[Both in the text, and in the parallel passage in the Epistle to the Ephesians, there is a restraint laid on parents with regard to the exercise of their authority: it is not to be attended with harshness or severity, “lest they provoke their children to anger, and discourage them” from attempting to fulfil their duty, under the idea, that, whatever efforts they may use to please their parents, it will he a hopeless task. Parents have much to answer for, when they produce such an effect as this on their children’s minds. If on the one hand it be said, that “there is much folly in the heart of a child, and that the rod of correction must drive it out,” it must be remembered, on the other hand, that the mind of a child may soon be cast down, and that we may by harsh restrictions and undue severity augment that very rebellion which we endeavour to subdue. There can be no doubt but that many parents harden their children’s hearts against their authority in the first instance, and ultimately against the authority of God himself, purely by the tyranny which they exercise, and by the continual irritations which they occasion [Note: That is an humiliating view which the Apostle gives of parents, but, alas! how true in too many instances! Hebrews 12:10.]: and in the last day they will be found, in too many instances, the prime movers, and the real causes of their children’s eternal ruin. Fathers, be upon your guard respecting this; and instead of thus driving your children to despondency, endeavour to bring them up in the “nurture and admonition of the Lord [Note: Ephesians 6:4.].” See in what way God dealeth with his children, how he bears with their infirmities, and consults their best interests [Note: Psalms 103:8-13.]: so should you do [Note: 1 Thessalonians 2:11.], and, like Abraham of old, be solicitous only for their eternal welfare [Note: Genesis 18:19.].]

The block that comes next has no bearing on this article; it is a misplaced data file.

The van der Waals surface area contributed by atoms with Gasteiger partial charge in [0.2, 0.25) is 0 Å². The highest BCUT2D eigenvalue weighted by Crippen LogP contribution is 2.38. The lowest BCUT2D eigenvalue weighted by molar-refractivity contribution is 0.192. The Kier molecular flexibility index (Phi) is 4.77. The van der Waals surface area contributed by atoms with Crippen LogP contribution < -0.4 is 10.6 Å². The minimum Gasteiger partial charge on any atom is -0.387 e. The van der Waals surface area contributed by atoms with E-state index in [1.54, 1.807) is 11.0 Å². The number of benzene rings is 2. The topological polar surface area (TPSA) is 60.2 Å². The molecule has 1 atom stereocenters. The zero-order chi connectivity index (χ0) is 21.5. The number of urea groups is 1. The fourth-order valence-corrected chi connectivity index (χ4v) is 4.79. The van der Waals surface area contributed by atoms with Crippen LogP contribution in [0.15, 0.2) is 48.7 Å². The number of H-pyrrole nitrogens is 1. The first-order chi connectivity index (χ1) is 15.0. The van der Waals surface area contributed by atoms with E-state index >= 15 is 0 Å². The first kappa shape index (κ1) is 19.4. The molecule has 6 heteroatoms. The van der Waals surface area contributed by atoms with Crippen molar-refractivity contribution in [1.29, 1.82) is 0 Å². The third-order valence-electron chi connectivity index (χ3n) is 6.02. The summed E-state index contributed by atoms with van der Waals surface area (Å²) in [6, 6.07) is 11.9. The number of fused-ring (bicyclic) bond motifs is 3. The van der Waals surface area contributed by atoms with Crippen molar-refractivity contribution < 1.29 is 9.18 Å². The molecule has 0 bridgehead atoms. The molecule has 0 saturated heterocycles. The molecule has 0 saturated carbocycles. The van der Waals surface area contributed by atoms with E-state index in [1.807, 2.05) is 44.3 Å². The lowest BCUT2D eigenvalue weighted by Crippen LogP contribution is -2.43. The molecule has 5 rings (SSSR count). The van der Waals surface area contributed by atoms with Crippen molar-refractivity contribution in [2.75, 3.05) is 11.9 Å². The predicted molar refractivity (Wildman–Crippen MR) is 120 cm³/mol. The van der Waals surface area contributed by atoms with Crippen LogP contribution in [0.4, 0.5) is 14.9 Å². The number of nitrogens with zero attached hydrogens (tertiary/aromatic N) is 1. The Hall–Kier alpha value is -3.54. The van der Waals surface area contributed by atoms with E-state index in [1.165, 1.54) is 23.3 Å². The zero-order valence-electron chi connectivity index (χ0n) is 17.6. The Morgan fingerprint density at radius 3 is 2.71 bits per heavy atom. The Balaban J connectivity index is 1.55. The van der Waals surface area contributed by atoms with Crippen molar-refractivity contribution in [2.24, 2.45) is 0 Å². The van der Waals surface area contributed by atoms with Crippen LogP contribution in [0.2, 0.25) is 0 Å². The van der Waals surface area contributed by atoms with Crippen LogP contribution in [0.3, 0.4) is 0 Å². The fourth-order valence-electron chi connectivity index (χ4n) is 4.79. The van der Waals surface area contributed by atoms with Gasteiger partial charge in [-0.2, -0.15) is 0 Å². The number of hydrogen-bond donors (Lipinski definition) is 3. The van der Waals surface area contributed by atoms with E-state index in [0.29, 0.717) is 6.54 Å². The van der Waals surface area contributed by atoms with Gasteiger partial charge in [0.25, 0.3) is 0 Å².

There is yet one other relation specified in the text, namely, that,


Of masters and servants—

It has pleased God that there should be different ranks and orders of society, and that to each should be assigned appropriate duties. We notice those,


Of servants—